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The moment the roar from the crowd of 250,000 died away after the 206th running of the Derby last week at Epsom Downs, England, little knots of Americans suddenly and spontaneously burst into song. "I'm a Yankee Doodle dandy," they caroled, "A Yankee Doodle do or die...." Most of the Americans were tourists on vacation, and they were over the moon with joy at the triumph of Steve Cauthen, 25, late of Walton, Ky., now of Lambourn, Berkshire. Seven years ago Cauthen had won the Kentucky Derby, aboard Affirmed, and now he had ridden Slip Anchor, the 9-4 favorite, to a spectacular Epsom Derby win, thus completing a double that is unique in horse racing.
The British were as happy as the Americans. "The most popular foreign winner since the original Yankee Doodle Dandy days of Danny Maher in 1905 and 1906," declared the London Daily Mail the next morning, referring to the native of Hartford, Conn. whose two Epsom Derby victories came on Cicero and Spearmint. You would have had to search very hard indeed in England to find evidence to contradict the Daily Mail. Even without Cauthen's personal popularity in the country, the sheer brilliance of his Epsom Derby win would have assured his fame.
But let the Yankee Doodle Boy tell of the race in his own words, which, these days, come out in a kind of rural, West of England burr. "I was out in front not 50 yards after we broke," said Cauthen. "I let him have his stride, and before Tattenham Corner [about a mile into the 1�-mile race], I knew I'd won. I quickened up then, using the momentum of the downhill, and there was nobody near me. All I had to do was keep him together and balanced. By then I was seven lengths clear. By the time we hit the straight, I looked over my shoulder and I was 15 lengths ahead. I knew that nothing could possibly catch me."
So Cauthen put the 3-year-old Slip Anchor into cruise control and eased past the post seven lengths in front of Law Society, a winning margin that has been bettered only twice in this century, by Manna (eight lengths) in 1925 and the kidnapped, never-to-be-found Shergar (10 lengths) in 1981. No Derby winner had been out in front of the field for such an uninterrupted period since Coronach won in 1926. No wonder that, next morning, two Fleet Street papers came out with the headlines, YANKEE DOODLE DODDLE and YANKEE DODDLE DANDY, doddle being British soccer slang for an easy game, a sporting piece of cake.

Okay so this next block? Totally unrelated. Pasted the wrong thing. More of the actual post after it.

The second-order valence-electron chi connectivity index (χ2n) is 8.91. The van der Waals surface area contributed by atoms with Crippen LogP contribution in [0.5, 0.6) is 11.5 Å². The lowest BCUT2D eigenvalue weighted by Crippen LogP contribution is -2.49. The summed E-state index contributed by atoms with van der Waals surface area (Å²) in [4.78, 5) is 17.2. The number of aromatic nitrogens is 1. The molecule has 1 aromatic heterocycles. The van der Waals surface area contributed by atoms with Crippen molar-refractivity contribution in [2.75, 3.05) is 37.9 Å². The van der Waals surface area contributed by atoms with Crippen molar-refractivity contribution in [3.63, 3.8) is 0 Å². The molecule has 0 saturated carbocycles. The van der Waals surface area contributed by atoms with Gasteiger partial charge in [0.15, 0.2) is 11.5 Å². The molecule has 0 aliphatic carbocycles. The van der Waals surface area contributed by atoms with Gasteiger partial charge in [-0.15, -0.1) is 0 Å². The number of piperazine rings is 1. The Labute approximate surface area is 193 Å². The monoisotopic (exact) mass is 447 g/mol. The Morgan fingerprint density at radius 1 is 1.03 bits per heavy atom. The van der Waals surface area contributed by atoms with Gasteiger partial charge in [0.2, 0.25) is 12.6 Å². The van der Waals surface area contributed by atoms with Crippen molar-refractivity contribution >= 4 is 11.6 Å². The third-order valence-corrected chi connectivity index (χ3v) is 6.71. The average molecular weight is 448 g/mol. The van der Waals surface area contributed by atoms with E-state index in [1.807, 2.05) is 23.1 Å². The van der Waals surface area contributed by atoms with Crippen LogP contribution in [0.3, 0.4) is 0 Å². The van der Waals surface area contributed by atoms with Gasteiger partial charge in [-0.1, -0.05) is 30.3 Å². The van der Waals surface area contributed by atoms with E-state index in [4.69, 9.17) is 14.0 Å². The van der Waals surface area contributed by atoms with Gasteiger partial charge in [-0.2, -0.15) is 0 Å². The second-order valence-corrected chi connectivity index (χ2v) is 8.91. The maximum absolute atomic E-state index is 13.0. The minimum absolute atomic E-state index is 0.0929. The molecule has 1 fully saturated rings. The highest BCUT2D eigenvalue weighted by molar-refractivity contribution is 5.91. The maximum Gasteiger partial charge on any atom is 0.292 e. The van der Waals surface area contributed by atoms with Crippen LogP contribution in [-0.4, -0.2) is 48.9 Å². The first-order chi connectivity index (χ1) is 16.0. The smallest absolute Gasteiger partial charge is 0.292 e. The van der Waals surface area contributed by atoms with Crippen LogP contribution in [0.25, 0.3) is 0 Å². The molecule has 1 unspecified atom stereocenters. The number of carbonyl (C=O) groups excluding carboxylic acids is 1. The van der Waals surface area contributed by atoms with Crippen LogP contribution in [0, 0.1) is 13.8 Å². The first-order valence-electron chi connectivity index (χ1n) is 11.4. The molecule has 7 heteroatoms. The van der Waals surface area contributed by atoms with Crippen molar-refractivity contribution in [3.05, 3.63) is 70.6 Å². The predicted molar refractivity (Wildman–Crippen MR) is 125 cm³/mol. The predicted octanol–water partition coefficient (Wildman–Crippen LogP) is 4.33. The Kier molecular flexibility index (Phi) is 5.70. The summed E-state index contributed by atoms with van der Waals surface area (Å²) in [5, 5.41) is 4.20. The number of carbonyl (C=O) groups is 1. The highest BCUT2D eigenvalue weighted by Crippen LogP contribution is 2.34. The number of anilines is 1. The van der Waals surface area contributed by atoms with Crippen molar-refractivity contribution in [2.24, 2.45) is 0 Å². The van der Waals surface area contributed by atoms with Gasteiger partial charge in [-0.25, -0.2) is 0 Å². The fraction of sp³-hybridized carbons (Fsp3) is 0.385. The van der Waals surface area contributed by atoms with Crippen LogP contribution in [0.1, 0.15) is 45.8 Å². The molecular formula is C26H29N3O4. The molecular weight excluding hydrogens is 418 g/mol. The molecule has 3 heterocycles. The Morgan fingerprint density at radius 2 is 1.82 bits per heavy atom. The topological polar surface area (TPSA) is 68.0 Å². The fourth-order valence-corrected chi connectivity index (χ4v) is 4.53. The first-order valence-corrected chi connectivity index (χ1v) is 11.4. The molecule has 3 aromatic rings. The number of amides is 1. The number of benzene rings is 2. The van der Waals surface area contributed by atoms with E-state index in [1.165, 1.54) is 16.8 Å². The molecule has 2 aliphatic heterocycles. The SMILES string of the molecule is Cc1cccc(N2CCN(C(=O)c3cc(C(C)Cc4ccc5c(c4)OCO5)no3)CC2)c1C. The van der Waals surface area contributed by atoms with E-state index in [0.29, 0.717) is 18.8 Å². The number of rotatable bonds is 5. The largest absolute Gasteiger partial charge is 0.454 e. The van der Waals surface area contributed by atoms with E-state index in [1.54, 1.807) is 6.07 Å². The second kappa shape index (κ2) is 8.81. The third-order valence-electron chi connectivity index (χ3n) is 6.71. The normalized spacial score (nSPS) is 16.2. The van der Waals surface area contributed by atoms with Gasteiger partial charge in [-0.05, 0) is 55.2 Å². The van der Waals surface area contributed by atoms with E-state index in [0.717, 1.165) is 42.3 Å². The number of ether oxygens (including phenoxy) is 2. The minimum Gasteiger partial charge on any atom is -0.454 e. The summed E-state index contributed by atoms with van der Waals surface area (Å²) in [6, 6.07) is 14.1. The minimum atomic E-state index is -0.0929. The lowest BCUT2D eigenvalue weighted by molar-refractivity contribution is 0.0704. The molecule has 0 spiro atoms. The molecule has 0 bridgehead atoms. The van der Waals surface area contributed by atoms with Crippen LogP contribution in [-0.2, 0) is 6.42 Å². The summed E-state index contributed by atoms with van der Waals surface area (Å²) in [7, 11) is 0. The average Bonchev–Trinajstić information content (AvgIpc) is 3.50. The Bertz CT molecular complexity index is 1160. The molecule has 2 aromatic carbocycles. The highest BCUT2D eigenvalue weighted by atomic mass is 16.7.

And that's the way it looked as Cauthen streaked home in the all-apricot colors of Lord Howard de Walden. In 1902, in a prophetic bit of advice, the artist Augustus John suggested to de Walden's father that he register his silks as apricot since that color showed up so finely against the green of the Epsom grass. Also showing up finely was Steve's father, Tex, resplendent in a dove-gray topper and a diamond-studded ascot. "I told my dad I'd win," Steve said, "so he came over and I won."
Cauthen was asked which horse was the more impressive, the American Triple Crown winner Affirmed or Slip Anchor. In the immediate aftermath of the Derby, he had no doubts. "I'd have to say that Slip Anchor is the better," he declared. Later, though, he would hedge. "They are different types of horses," he said. "Affirmed never won by more than he had to. He was very idle. But this horse is so resolute, a tremendous galloper. He kills the opposition before it has a chance to get near him. I never rode a horse with so much stride on him. When he began to move down the straight, it was just a question of holding him together. I just let him into his stride and he opened up this unbelievable gap. On his own steam. On the bridle."
When Cauthen opened up "this unbelievable gap" in the stretch, a quarter of a million voices rose as one, for Cauthen has become one of the most popular figures in English sport. Only a few old-timers would think, with a sweet nostalgia, of the significance of what many were shouting: "Come on, Steve!"
For most of the teens and part of the '20s, a jockey named Steve Donoghue owned the hearts of English racegoers. He won the Derby six times and was champion jockey from 1914 through 1922. Even folk who had never been to a racetrack would cry, if they wanted to urge somebody on with a task, "Come on, Steve!" The phrase has passed into the language.
And last week it looked as if it were being reborn. Though Steve C. has a long way to go before he reaches the heights of Steve D., in 1984 he took the British jockeys' championship for the first time, with 130 winners, the first American to achieve that prize since Maher did it back in 1913. Even more significant is the fact that during the extensive betting that goes on nationwide before the Derby, the choice of British housewives was, above all, Steve Cauthen.
Which is, as a measure of popularity, more dependable than any opinion poll ever devised. Twice a year the most respectable ladies in Britain permit themselves to enter the betting shops, to wager on the Derby and that other great racing event, the Grand National steeplechase. It has to be confessed that sentiment often sways their choice.